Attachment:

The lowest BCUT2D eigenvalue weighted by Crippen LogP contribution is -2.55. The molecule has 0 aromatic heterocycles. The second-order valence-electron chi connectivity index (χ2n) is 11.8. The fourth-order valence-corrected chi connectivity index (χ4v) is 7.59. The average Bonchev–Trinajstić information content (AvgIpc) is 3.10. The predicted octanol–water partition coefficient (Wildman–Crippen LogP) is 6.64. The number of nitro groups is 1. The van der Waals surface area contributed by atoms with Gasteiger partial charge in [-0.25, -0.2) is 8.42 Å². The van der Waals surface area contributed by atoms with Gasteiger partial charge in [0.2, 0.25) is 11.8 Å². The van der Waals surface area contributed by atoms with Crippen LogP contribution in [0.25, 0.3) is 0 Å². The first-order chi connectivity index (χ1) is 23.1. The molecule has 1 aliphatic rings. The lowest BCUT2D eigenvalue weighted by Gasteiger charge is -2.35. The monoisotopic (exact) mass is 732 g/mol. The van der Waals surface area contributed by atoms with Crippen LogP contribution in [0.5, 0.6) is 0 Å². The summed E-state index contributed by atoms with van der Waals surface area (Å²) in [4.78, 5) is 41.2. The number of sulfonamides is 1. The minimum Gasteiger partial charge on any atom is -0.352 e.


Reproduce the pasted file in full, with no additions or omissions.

The lowest BCUT2D eigenvalue weighted by Crippen LogP contribution is -2.55. The molecule has 0 aromatic heterocycles. The second-order valence-electron chi connectivity index (χ2n) is 11.8. The fourth-order valence-corrected chi connectivity index (χ4v) is 7.59. The average Bonchev–Trinajstić information content (AvgIpc) is 3.10. The predicted octanol–water partition coefficient (Wildman–Crippen LogP) is 6.64. The number of nitro groups is 1. The van der Waals surface area contributed by atoms with Gasteiger partial charge in [-0.25, -0.2) is 8.42 Å². The van der Waals surface area contributed by atoms with Gasteiger partial charge in [0.2, 0.25) is 11.8 Å². The van der Waals surface area contributed by atoms with Crippen LogP contribution in [0.25, 0.3) is 0 Å². The first-order chi connectivity index (χ1) is 23.1. The molecule has 1 aliphatic rings. The lowest BCUT2D eigenvalue weighted by Gasteiger charge is -2.35. The monoisotopic (exact) mass is 732 g/mol. The van der Waals surface area contributed by atoms with Crippen LogP contribution in [0.5, 0.6) is 0 Å². The summed E-state index contributed by atoms with van der Waals surface area (Å²) in [4.78, 5) is 41.2. The number of sulfonamides is 1. The minimum Gasteiger partial charge on any atom is -0.352 e.